Assessment Type Learning Outcome Addressed
1 2 3 4 5 6 7
Coursework
Test
Final Exam

Attendance at labs/workshops is compulsory. Students must achieve more than 50% overall to pass the course.

Workload Expectations

This course is a standard 15 point course and students are expected to spend 10 hours per week involved in each 15 point course that they are enrolled in.

For this course, you can expect 3 hours of lectures, a 2-hour workshop or laboratory practical, 1 hour of reading and thinking about the content and 4 hours of work on assignments and/or test preparation.

Delivery Mode

Campus Experience

Attendance is required at scheduled activities including labs/workshops to complete components of the course.
Attendance on campus is required for the test.
Lectures will be available as recordings. Other learning activities including labs/workshops will not be available as recordings.
The course will not include live online events including group discussions.
The activities for the course are scheduled as a standard weekly timetable.

Learning Resources

Powerpoint slides delivered at the lectures will be provided to students electronically through Canvas. Presentations can be modified prior to delivery at the discretion of each lecturer. Laboratory and workshop resources will be provided through Canvas.

Student Feedback

At the end of every semester students will be invited to give feedback on the course and teaching through a tool called SET or Qualtrics. The lecturers and course co-ordinators will consider all feedback and respond with summaries and actions.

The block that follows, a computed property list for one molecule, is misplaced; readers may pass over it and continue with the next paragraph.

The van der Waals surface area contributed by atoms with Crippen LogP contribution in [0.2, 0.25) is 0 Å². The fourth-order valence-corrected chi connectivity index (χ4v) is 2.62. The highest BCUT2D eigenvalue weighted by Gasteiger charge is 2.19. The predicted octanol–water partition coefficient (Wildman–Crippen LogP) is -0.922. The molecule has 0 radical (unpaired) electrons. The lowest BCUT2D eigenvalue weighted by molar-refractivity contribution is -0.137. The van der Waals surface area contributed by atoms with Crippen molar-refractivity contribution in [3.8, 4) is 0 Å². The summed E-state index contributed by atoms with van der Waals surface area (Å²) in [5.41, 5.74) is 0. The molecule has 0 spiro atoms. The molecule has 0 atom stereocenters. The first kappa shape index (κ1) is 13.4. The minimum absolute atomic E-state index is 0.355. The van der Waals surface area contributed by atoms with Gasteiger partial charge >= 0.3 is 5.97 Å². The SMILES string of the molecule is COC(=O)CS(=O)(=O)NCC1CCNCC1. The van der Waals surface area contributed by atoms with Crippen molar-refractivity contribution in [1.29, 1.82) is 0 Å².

Your feedback helps teachers to improve the course and its delivery for future students.

Class Representatives in each class can take feedback to the department and faculty staff-student consultative committees.

Digital Resources

Course materials are made available in a learning and collaboration tool called Canvas which also includes reading lists and lecture recordings (where available).

Please remember that the recording of any class on a personal device requires the permission of the instructor.

Academic Integrity

The University of Auckland will not tolerate cheating, or assisting others to cheat, and views cheating in coursework as a serious academic offence. The work that a student submits for grading must be the student's own work, reflecting their learning. Where work from other sources is used, it must be properly acknowledged and referenced. This requirement also applies to sources on the internet. A student's assessed work may be reviewed against online source material using computerised detection mechanisms.

Inclusive Learning

All students are asked to discuss any impairment related requirements privately, face to face and/or in written form with the course coordinator, lecturer or tutor.